SHREVEPORT – The war against law enforcement continues; Breitbart reports that graffiti calling for violence against police officers is spreading across Texas and it’s clear that this is a problem that can’t be ignored. Perhaps there is simply more media attention now on a problem that has always been there, but perhaps this problem is truly epidemic.
Yesterday, a man walked up to two officers stopped at a traffic light in Las Vegas and started shooting, hitting one of the officers in the hand. This is the second cop shooting in Vegas in three days. A few days ago an officer on a prowler call was shot in the leg.
Here in Louisiana, where we are still mourning the killing of Officer Thomas LeValley, Trooper Steven Vincent, and Officer Henry Nelson, we almost added another name to our list yesterday. In Shreveport, a man fired at officers, then led them on a high-speed chase through two parishes before crashing his car, drawing on officers once again, and losing his own life as a result.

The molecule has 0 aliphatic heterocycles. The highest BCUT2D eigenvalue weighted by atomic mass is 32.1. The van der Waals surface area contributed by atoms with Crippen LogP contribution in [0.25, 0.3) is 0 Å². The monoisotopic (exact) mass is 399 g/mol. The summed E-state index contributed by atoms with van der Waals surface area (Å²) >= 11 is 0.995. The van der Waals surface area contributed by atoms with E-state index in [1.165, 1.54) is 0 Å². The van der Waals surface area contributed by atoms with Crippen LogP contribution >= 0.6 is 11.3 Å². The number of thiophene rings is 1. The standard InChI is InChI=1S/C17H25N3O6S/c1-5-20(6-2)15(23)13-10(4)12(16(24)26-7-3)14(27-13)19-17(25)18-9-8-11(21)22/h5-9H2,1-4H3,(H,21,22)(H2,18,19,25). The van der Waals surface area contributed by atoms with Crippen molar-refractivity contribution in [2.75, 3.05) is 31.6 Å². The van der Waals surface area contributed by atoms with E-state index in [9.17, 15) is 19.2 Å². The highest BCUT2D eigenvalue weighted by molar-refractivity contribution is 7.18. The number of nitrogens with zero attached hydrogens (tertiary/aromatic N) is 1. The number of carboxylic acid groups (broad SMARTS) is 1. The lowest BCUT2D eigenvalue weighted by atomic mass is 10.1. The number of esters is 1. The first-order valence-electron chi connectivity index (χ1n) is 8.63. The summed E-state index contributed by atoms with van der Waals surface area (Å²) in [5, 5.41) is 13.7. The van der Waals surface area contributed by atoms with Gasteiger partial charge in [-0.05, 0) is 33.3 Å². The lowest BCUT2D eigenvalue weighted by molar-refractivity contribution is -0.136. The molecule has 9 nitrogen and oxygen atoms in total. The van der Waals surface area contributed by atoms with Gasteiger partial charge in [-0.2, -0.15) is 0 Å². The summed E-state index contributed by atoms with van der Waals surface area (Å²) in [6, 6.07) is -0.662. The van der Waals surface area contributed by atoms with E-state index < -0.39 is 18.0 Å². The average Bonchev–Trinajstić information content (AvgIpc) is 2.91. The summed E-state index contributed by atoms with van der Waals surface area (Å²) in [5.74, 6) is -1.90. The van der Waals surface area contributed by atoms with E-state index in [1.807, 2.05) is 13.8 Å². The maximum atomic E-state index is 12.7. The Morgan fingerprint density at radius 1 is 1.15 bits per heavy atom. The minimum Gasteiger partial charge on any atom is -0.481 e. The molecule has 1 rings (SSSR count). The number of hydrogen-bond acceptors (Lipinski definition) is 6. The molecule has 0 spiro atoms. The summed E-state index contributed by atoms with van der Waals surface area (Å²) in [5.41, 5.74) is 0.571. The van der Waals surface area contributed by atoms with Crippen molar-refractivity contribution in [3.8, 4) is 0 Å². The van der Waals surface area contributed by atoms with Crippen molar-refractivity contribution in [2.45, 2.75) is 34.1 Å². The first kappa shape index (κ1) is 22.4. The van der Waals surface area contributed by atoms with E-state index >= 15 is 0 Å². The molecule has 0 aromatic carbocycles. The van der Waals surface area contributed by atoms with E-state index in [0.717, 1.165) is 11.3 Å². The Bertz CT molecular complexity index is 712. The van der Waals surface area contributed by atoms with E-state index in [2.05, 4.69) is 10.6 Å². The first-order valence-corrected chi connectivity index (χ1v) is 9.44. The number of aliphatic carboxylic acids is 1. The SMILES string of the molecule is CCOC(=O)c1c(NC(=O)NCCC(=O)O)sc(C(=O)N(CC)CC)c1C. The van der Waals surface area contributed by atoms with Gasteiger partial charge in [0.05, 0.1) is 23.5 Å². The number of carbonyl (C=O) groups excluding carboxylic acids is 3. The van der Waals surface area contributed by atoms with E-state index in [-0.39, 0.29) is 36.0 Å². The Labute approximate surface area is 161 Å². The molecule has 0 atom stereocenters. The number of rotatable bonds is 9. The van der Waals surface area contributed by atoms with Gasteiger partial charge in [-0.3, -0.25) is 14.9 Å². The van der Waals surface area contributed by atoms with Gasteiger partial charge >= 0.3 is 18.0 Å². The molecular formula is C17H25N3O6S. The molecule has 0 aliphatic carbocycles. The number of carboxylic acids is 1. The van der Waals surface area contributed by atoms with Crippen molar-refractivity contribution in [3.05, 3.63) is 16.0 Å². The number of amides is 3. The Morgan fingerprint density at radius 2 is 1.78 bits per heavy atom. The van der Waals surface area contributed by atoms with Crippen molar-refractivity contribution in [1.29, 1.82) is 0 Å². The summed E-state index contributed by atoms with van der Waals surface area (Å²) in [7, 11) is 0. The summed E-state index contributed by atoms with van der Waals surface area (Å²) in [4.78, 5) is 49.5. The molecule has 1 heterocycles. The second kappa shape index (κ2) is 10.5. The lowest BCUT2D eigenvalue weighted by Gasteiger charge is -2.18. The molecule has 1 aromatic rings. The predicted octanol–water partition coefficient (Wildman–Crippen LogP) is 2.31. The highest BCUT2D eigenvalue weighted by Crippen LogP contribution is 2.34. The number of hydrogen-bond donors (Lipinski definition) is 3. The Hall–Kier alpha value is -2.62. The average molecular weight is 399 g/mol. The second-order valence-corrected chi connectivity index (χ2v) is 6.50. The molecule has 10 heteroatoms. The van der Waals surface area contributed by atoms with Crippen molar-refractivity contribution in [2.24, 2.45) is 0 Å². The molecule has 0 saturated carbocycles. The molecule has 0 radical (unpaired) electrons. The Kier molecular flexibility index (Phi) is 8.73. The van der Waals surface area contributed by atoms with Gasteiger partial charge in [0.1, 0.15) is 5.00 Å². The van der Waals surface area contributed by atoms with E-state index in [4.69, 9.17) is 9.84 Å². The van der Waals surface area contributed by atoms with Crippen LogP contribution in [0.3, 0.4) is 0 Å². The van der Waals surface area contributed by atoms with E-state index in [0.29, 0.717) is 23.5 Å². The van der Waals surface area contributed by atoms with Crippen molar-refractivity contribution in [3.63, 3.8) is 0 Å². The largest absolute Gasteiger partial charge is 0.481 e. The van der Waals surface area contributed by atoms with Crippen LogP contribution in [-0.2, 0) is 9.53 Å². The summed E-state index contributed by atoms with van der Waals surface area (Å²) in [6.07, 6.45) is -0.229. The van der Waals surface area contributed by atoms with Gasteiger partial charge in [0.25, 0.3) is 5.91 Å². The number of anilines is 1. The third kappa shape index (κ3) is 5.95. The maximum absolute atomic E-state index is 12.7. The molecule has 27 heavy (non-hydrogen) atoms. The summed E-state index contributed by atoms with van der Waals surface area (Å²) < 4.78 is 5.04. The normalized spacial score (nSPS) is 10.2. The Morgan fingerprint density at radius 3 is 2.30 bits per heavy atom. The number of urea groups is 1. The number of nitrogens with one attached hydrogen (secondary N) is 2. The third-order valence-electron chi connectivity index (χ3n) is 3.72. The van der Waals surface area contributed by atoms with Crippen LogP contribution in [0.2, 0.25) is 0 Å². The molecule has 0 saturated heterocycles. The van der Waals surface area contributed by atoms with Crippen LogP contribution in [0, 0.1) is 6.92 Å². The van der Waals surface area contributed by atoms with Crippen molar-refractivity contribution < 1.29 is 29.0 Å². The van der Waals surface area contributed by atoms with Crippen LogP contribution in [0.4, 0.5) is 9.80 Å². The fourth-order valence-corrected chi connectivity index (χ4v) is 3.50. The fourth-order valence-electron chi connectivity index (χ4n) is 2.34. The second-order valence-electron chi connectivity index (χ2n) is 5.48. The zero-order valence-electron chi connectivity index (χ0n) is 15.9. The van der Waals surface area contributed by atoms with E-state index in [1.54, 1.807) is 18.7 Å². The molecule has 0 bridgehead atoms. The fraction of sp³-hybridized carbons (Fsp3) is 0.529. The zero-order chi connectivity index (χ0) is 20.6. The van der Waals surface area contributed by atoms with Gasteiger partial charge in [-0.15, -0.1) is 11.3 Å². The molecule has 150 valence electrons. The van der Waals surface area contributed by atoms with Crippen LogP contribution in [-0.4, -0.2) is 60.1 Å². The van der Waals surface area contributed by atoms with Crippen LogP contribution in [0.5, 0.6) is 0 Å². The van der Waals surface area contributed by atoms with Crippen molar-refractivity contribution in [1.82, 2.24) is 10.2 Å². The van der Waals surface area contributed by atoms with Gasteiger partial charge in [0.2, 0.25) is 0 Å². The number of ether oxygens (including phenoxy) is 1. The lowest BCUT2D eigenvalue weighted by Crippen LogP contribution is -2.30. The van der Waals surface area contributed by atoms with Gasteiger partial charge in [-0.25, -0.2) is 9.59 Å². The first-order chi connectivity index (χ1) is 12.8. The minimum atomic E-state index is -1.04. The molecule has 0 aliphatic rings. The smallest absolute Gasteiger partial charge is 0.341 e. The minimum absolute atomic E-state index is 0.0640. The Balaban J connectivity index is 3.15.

Is this really happening more often, or are we just more aware of the assault on officers now? I’m not sure, and the FBI annual report for this sort of this hasn’t been updated since 2013.
But it does seem that tensions are too high, that rabble-rousers and paid protestors are fully engaged, and that our law enforcement officers are at a higher risk than ever before. When Houston Deputy Darren Goforth is executed from behind while pumping gas simply because he was wearing a uniform, we have a problem.
Peter Roff writing at US News & World Report is correct:
Most of all, however, the president needs to step up and give the nation one of his famous lectures on tolerance and understanding. If the people who have actually declared war on the thin blue will listen to anyone they will listen to him. He knows this, and his failure to exercise the responsibility it places on him makes him at fault, at least partially, for whatever happens next.
As I wrote a couple of weeks ago, Obama has no qualms in calling out the police when he thinks they are wrong; he should now call for tolerance and compassion.
Pat Austin blogs at And So it Goes in Shreveport.